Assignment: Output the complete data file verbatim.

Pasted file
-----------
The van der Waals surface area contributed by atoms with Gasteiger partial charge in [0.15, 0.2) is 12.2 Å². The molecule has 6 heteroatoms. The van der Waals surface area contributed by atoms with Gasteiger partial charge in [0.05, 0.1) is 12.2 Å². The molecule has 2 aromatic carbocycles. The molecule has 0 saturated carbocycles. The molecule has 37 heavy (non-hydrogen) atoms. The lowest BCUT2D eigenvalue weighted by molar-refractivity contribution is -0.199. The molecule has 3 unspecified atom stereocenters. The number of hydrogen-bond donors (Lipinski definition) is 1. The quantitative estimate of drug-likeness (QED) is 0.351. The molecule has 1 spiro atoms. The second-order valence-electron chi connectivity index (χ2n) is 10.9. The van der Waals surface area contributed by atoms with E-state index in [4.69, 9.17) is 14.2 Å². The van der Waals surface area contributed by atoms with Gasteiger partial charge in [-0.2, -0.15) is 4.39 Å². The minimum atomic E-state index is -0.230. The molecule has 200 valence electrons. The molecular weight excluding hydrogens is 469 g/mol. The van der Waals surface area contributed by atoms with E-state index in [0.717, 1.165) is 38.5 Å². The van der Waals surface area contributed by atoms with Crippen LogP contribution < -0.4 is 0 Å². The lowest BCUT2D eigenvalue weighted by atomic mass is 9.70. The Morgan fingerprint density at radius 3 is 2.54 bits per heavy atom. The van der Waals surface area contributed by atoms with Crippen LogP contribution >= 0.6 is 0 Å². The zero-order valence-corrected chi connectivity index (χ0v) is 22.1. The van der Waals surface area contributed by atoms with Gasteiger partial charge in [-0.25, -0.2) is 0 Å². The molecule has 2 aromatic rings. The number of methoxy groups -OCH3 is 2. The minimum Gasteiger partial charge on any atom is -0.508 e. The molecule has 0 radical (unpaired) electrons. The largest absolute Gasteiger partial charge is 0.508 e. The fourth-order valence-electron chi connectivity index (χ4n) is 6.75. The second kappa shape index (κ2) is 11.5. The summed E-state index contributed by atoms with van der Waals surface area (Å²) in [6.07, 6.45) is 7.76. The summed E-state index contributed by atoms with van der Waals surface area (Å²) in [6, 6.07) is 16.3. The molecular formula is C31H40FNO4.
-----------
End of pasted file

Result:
The van der Waals surface area contributed by atoms with Gasteiger partial charge in [0.15, 0.2) is 12.2 Å². The molecule has 6 heteroatoms. The van der Waals surface area contributed by atoms with Gasteiger partial charge in [0.05, 0.1) is 12.2 Å². The molecule has 2 aromatic carbocycles. The molecule has 0 saturated carbocycles. The molecule has 37 heavy (non-hydrogen) atoms. The lowest BCUT2D eigenvalue weighted by molar-refractivity contribution is -0.199. The molecule has 3 unspecified atom stereocenters. The number of hydrogen-bond donors (Lipinski definition) is 1. The quantitative estimate of drug-likeness (QED) is 0.351. The molecule has 1 spiro atoms. The second-order valence-electron chi connectivity index (χ2n) is 10.9. The van der Waals surface area contributed by atoms with E-state index in [4.69, 9.17) is 14.2 Å². The van der Waals surface area contributed by atoms with Gasteiger partial charge in [-0.2, -0.15) is 4.39 Å². The minimum atomic E-state index is -0.230. The molecule has 200 valence electrons. The molecular weight excluding hydrogens is 469 g/mol. The van der Waals surface area contributed by atoms with E-state index in [0.717, 1.165) is 38.5 Å². The van der Waals surface area contributed by atoms with Crippen LogP contribution < -0.4 is 0 Å². The lowest BCUT2D eigenvalue weighted by atomic mass is 9.70. The Morgan fingerprint density at radius 3 is 2.54 bits per heavy atom. The van der Waals surface area contributed by atoms with Crippen LogP contribution >= 0.6 is 0 Å². The zero-order valence-corrected chi connectivity index (χ0v) is 22.1. The van der Waals surface area contributed by atoms with Gasteiger partial charge in [-0.25, -0.2) is 0 Å². The molecule has 2 aromatic rings. The number of methoxy groups -OCH3 is 2. The minimum Gasteiger partial charge on any atom is -0.508 e. The molecule has 0 radical (unpaired) electrons. The largest absolute Gasteiger partial charge is 0.508 e. The fourth-order valence-electron chi connectivity index (χ4n) is 6.75. The second kappa shape index (κ2) is 11.5. The summed E-state index contributed by atoms with van der Waals surface area (Å²) in [6.07, 6.45) is 7.76. The summed E-state index contributed by atoms with van der Waals surface area (Å²) in [6, 6.07) is 16.3. The molecular formula is C31H40FNO4.